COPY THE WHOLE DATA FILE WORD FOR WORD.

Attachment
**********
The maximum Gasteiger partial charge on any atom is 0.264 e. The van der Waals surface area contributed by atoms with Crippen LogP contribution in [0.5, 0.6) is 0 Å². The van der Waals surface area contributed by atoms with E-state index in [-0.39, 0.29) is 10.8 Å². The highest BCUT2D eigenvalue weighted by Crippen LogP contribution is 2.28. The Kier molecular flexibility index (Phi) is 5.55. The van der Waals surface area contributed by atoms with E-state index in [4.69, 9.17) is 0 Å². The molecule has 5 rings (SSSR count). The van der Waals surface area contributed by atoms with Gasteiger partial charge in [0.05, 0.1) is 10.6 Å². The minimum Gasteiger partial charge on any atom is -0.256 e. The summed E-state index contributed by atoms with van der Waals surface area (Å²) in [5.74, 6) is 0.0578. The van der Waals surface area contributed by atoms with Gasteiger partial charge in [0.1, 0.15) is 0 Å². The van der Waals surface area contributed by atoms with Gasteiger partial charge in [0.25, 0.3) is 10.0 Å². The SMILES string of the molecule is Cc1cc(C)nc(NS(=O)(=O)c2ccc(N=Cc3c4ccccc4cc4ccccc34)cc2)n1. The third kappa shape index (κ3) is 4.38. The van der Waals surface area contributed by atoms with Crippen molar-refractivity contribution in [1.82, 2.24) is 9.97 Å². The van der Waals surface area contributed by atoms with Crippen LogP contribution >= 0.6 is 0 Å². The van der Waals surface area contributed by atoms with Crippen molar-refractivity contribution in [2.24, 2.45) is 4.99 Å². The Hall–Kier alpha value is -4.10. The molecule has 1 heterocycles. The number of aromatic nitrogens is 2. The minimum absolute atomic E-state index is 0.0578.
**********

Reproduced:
The maximum Gasteiger partial charge on any atom is 0.264 e. The van der Waals surface area contributed by atoms with Crippen LogP contribution in [0.5, 0.6) is 0 Å². The van der Waals surface area contributed by atoms with E-state index in [-0.39, 0.29) is 10.8 Å². The highest BCUT2D eigenvalue weighted by Crippen LogP contribution is 2.28. The Kier molecular flexibility index (Phi) is 5.55. The van der Waals surface area contributed by atoms with E-state index in [4.69, 9.17) is 0 Å². The molecule has 5 rings (SSSR count). The van der Waals surface area contributed by atoms with Gasteiger partial charge in [0.05, 0.1) is 10.6 Å². The minimum Gasteiger partial charge on any atom is -0.256 e. The summed E-state index contributed by atoms with van der Waals surface area (Å²) in [5.74, 6) is 0.0578. The van der Waals surface area contributed by atoms with Gasteiger partial charge in [0.1, 0.15) is 0 Å². The van der Waals surface area contributed by atoms with Gasteiger partial charge in [0.25, 0.3) is 10.0 Å². The SMILES string of the molecule is Cc1cc(C)nc(NS(=O)(=O)c2ccc(N=Cc3c4ccccc4cc4ccccc34)cc2)n1. The third kappa shape index (κ3) is 4.38. The van der Waals surface area contributed by atoms with Crippen molar-refractivity contribution in [1.82, 2.24) is 9.97 Å². The van der Waals surface area contributed by atoms with Crippen LogP contribution >= 0.6 is 0 Å². The van der Waals surface area contributed by atoms with Crippen molar-refractivity contribution in [2.24, 2.45) is 4.99 Å². The Hall–Kier alpha value is -4.10. The molecule has 1 heterocycles. The number of aromatic nitrogens is 2. The minimum absolute atomic E-state index is 0.0578.